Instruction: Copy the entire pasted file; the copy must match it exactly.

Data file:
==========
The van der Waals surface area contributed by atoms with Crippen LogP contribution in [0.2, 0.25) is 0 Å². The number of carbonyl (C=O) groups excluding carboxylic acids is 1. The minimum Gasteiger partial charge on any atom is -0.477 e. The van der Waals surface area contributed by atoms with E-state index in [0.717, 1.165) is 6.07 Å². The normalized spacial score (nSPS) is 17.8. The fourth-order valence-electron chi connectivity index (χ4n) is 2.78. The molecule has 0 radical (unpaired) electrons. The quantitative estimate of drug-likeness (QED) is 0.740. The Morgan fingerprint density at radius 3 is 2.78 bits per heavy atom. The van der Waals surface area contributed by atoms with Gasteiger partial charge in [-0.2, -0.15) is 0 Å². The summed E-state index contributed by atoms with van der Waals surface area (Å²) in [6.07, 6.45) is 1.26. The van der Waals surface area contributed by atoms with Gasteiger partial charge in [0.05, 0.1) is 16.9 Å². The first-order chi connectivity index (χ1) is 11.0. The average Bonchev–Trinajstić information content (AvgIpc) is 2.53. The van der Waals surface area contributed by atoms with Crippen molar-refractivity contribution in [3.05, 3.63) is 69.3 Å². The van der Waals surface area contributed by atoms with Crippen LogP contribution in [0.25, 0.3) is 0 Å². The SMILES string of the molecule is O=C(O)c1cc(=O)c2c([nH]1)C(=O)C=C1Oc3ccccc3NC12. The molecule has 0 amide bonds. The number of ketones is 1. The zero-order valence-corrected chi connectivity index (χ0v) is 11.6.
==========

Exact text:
The van der Waals surface area contributed by atoms with Crippen LogP contribution in [0.2, 0.25) is 0 Å². The number of carbonyl (C=O) groups excluding carboxylic acids is 1. The minimum Gasteiger partial charge on any atom is -0.477 e. The van der Waals surface area contributed by atoms with E-state index in [0.717, 1.165) is 6.07 Å². The normalized spacial score (nSPS) is 17.8. The fourth-order valence-electron chi connectivity index (χ4n) is 2.78. The molecule has 0 radical (unpaired) electrons. The quantitative estimate of drug-likeness (QED) is 0.740. The Morgan fingerprint density at radius 3 is 2.78 bits per heavy atom. The van der Waals surface area contributed by atoms with Gasteiger partial charge in [-0.2, -0.15) is 0 Å². The summed E-state index contributed by atoms with van der Waals surface area (Å²) in [6.07, 6.45) is 1.26. The van der Waals surface area contributed by atoms with Gasteiger partial charge in [0.05, 0.1) is 16.9 Å². The first-order chi connectivity index (χ1) is 11.0. The average Bonchev–Trinajstić information content (AvgIpc) is 2.53. The van der Waals surface area contributed by atoms with Crippen molar-refractivity contribution in [3.05, 3.63) is 69.3 Å². The van der Waals surface area contributed by atoms with Crippen LogP contribution in [0.25, 0.3) is 0 Å². The SMILES string of the molecule is O=C(O)c1cc(=O)c2c([nH]1)C(=O)C=C1Oc3ccccc3NC12. The molecule has 0 amide bonds. The number of ketones is 1. The zero-order valence-corrected chi connectivity index (χ0v) is 11.6.